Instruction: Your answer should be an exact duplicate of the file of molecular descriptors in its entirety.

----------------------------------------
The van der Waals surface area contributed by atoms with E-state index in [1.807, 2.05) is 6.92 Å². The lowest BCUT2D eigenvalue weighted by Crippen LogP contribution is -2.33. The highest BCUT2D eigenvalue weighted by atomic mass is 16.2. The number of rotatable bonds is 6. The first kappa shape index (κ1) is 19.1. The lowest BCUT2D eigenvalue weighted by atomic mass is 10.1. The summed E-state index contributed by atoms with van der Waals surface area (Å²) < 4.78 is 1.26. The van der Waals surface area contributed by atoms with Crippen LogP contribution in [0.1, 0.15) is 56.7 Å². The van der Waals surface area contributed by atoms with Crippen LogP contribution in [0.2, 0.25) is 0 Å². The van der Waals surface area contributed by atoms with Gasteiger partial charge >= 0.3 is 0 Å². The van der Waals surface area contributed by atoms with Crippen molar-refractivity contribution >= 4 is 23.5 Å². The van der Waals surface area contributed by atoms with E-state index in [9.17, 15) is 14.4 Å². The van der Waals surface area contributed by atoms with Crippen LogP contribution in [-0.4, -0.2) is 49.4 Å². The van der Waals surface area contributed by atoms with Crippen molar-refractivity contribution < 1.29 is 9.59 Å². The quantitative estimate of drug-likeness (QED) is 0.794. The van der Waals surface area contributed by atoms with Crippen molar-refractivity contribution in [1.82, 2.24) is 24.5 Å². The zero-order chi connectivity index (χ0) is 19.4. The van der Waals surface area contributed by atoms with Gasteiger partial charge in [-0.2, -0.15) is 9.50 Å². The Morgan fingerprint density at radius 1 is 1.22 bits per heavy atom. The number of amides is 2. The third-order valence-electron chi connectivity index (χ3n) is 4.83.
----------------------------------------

The van der Waals surface area contributed by atoms with E-state index in [1.807, 2.05) is 6.92 Å². The lowest BCUT2D eigenvalue weighted by Crippen LogP contribution is -2.33. The highest BCUT2D eigenvalue weighted by atomic mass is 16.2. The number of rotatable bonds is 6. The first kappa shape index (κ1) is 19.1. The lowest BCUT2D eigenvalue weighted by atomic mass is 10.1. The summed E-state index contributed by atoms with van der Waals surface area (Å²) < 4.78 is 1.26. The van der Waals surface area contributed by atoms with Crippen LogP contribution in [0.1, 0.15) is 56.7 Å². The van der Waals surface area contributed by atoms with Crippen LogP contribution in [0.2, 0.25) is 0 Å². The van der Waals surface area contributed by atoms with Gasteiger partial charge >= 0.3 is 0 Å². The van der Waals surface area contributed by atoms with Crippen molar-refractivity contribution >= 4 is 23.5 Å². The van der Waals surface area contributed by atoms with E-state index in [9.17, 15) is 14.4 Å². The van der Waals surface area contributed by atoms with Crippen LogP contribution in [-0.4, -0.2) is 49.4 Å². The van der Waals surface area contributed by atoms with Crippen molar-refractivity contribution < 1.29 is 9.59 Å². The quantitative estimate of drug-likeness (QED) is 0.794. The van der Waals surface area contributed by atoms with Crippen molar-refractivity contribution in [1.82, 2.24) is 24.5 Å². The zero-order chi connectivity index (χ0) is 19.4. The van der Waals surface area contributed by atoms with Gasteiger partial charge in [-0.2, -0.15) is 9.50 Å². The Morgan fingerprint density at radius 1 is 1.22 bits per heavy atom. The number of amides is 2. The third-order valence-electron chi connectivity index (χ3n) is 4.83.